The increased cash flow will be nice, but Splunk will also present strategic issues for Cisco on the integration front. Cisco customers regularly grouse about being nickel-and-dimed by additional licensing costs layered on to Cisco products, and Splunk’s SIEM is seen by many cybersecurity professionals as expensive – which could further enhance Cisco’s reputation for maximizing revenue by increasing costs for customers.

The SIEM market is also complex, evolving, and presents risks. Splunk is no longer seen as the leader it once was. Startup players such as Exabeam are attacking the SIEM market with more modern solutions, and customers are also looking at cobbling together more economical open-source solutions to manage data. SIEM systems function by logging, managing, and analyzing huge amounts of data, and the thinking among some cybersecurity professionals is that it is an aging approach that demands new thinking, using modern cloud-native databases and/or even open source solutions to reduce the cost of managing huge SIEM installations.

For example, a recent RSA Survey indicates that security teams feel overwhelmed by SIEM systems and don’t feel like they are sufficiently automated. In addition, data from the survey indicated that integrating new data sources into existing SIEMs is seen as difficult. Only 19.74% of teams were very confident their SIEM could detect unknown threats and 37.34% were somewhat confident.

Critics of the deal emerged on this morning’s conference call. Oppenheimer managing director and senior analyst Ittai Kidron pushed back on the deal, asking if Splunk's approach is antiquated.

“Splunk’s transition to the cloud has been somewhat underwhelming and many customers view its technology as legacy technology that’s been forced and pivoted into a cloud solution," said Kidron. "I’m kind of wondering if clearly the acquisition is not a limitation for you. Why not go after more modern architectures that can drive probably a longer-lasting impact on your model? Why go for companies that have still a significant size of their base on premise rather than in the cloud?”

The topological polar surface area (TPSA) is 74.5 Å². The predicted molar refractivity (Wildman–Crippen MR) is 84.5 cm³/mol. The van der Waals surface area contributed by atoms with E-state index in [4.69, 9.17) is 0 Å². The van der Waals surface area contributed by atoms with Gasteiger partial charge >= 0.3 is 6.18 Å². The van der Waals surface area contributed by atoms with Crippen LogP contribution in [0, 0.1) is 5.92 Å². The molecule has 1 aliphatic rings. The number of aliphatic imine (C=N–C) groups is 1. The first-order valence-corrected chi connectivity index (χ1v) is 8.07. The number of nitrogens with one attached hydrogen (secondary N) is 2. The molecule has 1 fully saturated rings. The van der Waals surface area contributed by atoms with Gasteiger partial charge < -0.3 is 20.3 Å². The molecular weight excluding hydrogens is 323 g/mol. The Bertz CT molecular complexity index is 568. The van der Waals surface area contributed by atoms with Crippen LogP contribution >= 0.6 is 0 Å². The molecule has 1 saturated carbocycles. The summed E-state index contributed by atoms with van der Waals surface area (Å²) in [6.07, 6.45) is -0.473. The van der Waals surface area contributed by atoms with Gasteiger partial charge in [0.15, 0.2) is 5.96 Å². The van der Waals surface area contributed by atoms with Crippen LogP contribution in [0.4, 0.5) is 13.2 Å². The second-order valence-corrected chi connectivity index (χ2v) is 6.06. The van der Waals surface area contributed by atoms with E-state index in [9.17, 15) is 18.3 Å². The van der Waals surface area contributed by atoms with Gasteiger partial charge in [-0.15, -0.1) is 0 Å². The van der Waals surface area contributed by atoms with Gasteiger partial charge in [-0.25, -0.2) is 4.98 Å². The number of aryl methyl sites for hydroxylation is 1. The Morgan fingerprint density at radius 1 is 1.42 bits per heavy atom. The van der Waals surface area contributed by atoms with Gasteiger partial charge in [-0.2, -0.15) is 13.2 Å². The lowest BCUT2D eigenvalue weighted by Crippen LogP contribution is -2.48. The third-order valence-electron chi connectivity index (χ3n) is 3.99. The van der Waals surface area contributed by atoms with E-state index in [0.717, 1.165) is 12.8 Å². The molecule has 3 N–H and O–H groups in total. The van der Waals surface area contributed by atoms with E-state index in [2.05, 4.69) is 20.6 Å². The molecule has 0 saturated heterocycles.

Cisco executives pushed back on the overlap. CEO Robbins was adamant: "I think when you talk to our customers today and you look at their security operations centers and the dependency that they have on Splunk's technology and the positive comments that I've heard from our customers, particularly over the last eighteen months with the progress that's been made, and you couple that with the diligence we did with Gary's technical team and looked at the progress they're making on the cloud transition and I think more specifically many customers have actually asked them to make sure they maintain an on-prem and a cloud version."

Executives from both Cisco and Splunk hope there will be clear sailing on the regulatory front. China doesn’t need to approve this deal.

One camp will certainly be happy: Splunk shareholders. The deal prices offers a 20% premium over Splunk’s shares on Wednesday.

As Splunk CEO Steele said, “This is a great outcome for shareholders.”

Futuriom Take: This is a smart deal from a short-term financial perspective, but in the long term Cisco is going to have challenges maintaining control in the SIEM market.